Japanese electronics giant Sharp is now selling its 3D-viewable Actius RD3D notebook computer capable of delivering three-dimensional images on its 15-inch screen — without special glasses or additional software.
The notebook, on sale for US$3,299, is the first 3D LCD laptop on the market. While the RD3D is shipping without a substantial amount of 3D applications available for it yet, analysts said industries that depend on graphical representation — such as computer-assisted design, medical imaging, drug research and others — might embrace the notebook, which most analysts consider to be far too expensive for the mainstream consumer market.
Analysts also said they view the high-end gaming market as another possible niche for the RD3D, which ships with 3D multimedia content and can switch between 2D and 3D viewing at the touch of a button. Popular games, such as Half Life and Quake, already come in 3D versions that will take advantage of the Actius display capabilities.
“As it stands right now, there’s probably not that many applications using 3D,” Mercury Research president Dean McCarron told TechNewsWorld. “There is already quite a bit of 3D software for games, though.”
Third Dimension’s Debut
Analysts agreed it is too soon to tell how successful the notebook will be, but most pointed out that the RD3D likely will have limited acceptance because of its relatively high price tag. Still, Sharp’s notebook does represent a first with its 3D features.
IDC analyst Alan Promisel told TechNewsWorld the Actius might benefit from the market momentum of high-end notebooks, but that depends on the level of development spurred by the 3D technology.
McCarron, who referred to the lack of “true 3D” applications and the notebook’s price, said the Actius will be “an expensive conventional notebook,” at least at first.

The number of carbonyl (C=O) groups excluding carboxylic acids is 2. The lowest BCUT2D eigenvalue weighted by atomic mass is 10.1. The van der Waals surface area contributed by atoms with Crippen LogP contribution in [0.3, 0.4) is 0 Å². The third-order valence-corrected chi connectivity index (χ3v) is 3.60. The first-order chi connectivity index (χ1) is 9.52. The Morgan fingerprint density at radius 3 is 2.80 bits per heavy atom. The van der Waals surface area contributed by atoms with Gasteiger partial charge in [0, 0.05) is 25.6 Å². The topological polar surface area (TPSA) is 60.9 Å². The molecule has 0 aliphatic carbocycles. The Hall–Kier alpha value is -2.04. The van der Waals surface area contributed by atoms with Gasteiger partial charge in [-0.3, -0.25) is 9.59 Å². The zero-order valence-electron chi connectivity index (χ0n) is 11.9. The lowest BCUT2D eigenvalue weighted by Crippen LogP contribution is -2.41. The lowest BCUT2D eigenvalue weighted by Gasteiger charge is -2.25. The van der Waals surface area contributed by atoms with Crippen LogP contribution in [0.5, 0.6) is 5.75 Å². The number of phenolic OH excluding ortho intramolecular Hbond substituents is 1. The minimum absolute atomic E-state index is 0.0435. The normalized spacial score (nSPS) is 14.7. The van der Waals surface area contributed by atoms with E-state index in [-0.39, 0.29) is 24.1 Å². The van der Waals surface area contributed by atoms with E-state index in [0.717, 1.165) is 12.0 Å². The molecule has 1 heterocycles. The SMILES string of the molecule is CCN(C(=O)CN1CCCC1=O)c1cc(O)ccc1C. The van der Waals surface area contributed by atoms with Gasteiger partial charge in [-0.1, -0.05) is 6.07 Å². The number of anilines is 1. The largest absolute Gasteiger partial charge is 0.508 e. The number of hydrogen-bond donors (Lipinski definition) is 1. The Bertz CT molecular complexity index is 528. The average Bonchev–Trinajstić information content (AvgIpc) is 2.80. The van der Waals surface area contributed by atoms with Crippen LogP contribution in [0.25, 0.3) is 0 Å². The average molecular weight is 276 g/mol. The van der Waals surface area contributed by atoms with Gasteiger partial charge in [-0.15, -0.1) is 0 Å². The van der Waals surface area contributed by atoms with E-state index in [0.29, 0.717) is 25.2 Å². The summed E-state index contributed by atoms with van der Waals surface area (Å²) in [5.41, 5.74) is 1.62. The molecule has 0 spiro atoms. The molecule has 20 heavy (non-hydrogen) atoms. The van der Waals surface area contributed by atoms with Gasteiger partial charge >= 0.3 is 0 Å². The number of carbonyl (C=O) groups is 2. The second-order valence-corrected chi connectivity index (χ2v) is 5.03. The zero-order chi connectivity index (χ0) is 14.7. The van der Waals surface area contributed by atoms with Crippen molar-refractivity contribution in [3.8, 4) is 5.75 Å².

Business and Science Aim
Sharp, which bills the Actius as “the world’s first desktop replacement notebook with 3D screen,” said the machine initially will be targeted toward business and scientific applications, such as CAD, medical imaging, mapping, advertising, broadcasting and electronic books.
The notebook — which features a 2.8-GHz Intel Pentium 4 processor, 512 MB of DDR SDRAM memory, 60-GB hard drive, DVD drive and Nvidia GeForce 4 440 graphics chipset — comes with Windows XP Professional and 3D movie player, photo viewer and visualizer software from the Dynamic Digital Depth (DDD) group.
Calling the notebook a milestone in developing mass markets for 3D, DDD chief executive Chris Yewdall said his company already has received orders for the 3D notebook.
Getting into Games
Beyond business uses and scientific research, Promisel said that while he does not expect a deluge of 3D application development, the notebook might find acceptance in the gaming sector, which has contributed to market gains for high-end notebooks.
McCarron agreed an avalanche of 3D games is unlikely, but he said the arrival of 3D might trigger an adjustment in the gaming industry. “My sense is, some games will be developed around it, and it will probably serve as a way to enhance games,” he noted. “In the future, it may become more common.”
The 10-pound notebook ships with 3D sampling software and content that includes 3D movie trailers — “3D Mania Encounter in the Third Dimension,” “SOS Planet,” “Alien Adventure” and “Haunted Castle.” The feature-length versions of the 3D titles are also available for purchase, DDD said.
Analysts said the notebook is more likely to succeed in Japan, where it was first released and where consumers are more accepting of both mobile and entertainment-computing products.
“In Japan, they tend to be more early adopters and more tech conscious,” McCarron said. “I suspect its reception will be typical for Japan and it will be well received. In the United States, merely because of price, volume will be relatively low.”